Henley Business School’s Jon Foster-Pedley reveals how to build resilience in your teams
Jon Foster-Pedley explains that resilience and wellbeing in the workplace are closely linked.
Resilience is one of the top characteristics that is desperately needed in the ‘new normal’. The reality is that change is going to happen, no one can resist it, tough times will come and you can’t escape them, so the only option you have is to accept what is and be resilient.
Henley Business School’s dean and director Jon Foster-Pedley says resilience is the ability to bounce back and cope with a crisis and not be crushed mentally and emotionally.
He says getting back to your pre-crisis state has a lot to do with your own awareness. You need to evaluate how strong, durable and vulnerable you are.
“Part of being resilient is the expectations you have of life. If you come across something that’s too hard to handle and it crushes you, that means you are not very resilient. Resilience means you need to understand that life is going to be full of ups and downs so that you are not crushed easily.”
Jon adds that we need people who say, “Ouch that hurt but I am going to pick myself up again.”
Quoting the late Nelson Mandela, “Do not judge me by my successes, judge me by how many times I fell down and got back up again”, he said this is the kind of attitude that is needed in these times.
Jon shares that when lecturers train managers or leaders at Henley, they have noticed that these leaders want to be seen as perfect and strong.
“The truth is they are not really that strong, they are also human. And the reason management is lonely is because they have to make tough decisions for everybody and pretend to be superhumans. They buy into the leadership image that they are super strong and can’t be vulnerable.”
Jon says the good news is that you can be taught to be resilient. “At Henley Africa, we have a course that synergises all the different forms of resilience, from physical, to emotional, spiritual and mental.”
He explains that the course is virtual and asynchronous. “The science-grounded course is broken into six modules, which take three hours a week to complete over six weeks – or you can choose to do it all in 18 hours or do it over six months.”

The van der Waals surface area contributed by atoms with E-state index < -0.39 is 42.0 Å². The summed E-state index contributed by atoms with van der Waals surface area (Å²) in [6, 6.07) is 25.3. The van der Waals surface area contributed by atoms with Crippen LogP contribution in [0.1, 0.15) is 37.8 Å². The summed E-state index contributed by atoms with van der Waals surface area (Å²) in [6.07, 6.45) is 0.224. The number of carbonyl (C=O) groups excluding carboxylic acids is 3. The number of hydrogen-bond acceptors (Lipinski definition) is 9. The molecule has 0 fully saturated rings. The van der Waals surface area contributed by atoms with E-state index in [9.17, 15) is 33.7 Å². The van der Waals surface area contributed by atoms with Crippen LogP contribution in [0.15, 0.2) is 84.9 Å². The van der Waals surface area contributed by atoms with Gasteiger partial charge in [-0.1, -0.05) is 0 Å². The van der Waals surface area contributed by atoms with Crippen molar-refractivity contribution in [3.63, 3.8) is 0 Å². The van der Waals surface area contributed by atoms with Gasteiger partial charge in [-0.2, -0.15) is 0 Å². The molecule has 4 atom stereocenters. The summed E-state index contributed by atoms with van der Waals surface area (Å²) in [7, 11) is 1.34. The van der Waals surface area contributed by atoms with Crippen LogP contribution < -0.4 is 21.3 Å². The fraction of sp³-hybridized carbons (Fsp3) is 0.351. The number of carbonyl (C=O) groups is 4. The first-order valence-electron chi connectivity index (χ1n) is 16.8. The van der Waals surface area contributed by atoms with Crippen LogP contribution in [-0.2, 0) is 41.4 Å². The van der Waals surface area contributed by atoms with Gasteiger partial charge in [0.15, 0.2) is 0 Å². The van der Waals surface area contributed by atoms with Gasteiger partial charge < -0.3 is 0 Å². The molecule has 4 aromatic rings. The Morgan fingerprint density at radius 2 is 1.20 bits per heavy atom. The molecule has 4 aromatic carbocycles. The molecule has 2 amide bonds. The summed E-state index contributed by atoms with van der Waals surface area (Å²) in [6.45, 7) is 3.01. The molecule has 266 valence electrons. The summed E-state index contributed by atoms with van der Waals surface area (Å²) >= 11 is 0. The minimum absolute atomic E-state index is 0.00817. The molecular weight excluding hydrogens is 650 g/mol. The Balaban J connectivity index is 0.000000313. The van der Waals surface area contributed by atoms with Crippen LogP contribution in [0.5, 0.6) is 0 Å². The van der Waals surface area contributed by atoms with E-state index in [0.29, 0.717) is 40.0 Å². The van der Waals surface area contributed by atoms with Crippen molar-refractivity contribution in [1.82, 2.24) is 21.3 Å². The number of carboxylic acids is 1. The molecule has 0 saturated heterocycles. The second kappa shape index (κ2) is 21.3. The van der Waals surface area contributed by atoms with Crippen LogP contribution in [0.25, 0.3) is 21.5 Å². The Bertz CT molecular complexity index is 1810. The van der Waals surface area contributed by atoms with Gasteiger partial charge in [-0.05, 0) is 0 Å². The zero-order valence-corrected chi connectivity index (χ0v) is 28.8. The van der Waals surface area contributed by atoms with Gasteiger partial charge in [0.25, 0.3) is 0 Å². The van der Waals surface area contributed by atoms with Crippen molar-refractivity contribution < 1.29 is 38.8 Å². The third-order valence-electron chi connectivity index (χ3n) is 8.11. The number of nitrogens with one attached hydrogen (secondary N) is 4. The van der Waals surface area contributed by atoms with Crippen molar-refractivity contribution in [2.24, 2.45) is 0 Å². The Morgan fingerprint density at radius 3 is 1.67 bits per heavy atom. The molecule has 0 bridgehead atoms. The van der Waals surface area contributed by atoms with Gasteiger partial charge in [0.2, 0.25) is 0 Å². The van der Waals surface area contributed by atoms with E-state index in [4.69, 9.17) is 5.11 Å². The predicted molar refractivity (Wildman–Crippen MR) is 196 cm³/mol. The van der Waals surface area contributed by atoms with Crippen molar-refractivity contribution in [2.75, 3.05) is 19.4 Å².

He adds that whichever way you choose, there are built-in checks and assignments throughout to gauge how well you are learning the lessons and applying the tools.
“The course we are offering at Henley Africa is an opportunity for you to reset. Some people just want to go back to the good old days, but they weren’t that good; they were still filled with anxiety and stress. The pandemic has given us a golden opportunity to stop and think.
“This course is for people who want to harness their potential, overcome their challenges and emerge at the other side even better than they were before.”
Why resilience is important in the workplace
Jon says having a resilient workforce benefits the business.
“Having resilient people means there will be more productive and resilient leaders leading teams of people who have far greater endurance, are less likely to burn out and less likely to leave their companies.”
Jon adds that resilience also improves employees’ overall health, as resilience and wellbeing in the workplace are closely linked. Better mental health means less absenteeism.
What leaders can do to help their teams
Jon shares that there are ways leaders can help in making sure their teams are resilient:
1. They need to understand what resilience is.
2. Analyse strengths and weaknesses of each team member.
3. Find ways to support their emotional, mental and physical wellbeing.
4. Provide personal and professional training (Like the Henley resilience course).
5. Make sure they build stronger relationships.
For more information on the Resilience course contact David Maclean on 011 808 0860 or email: [email protected]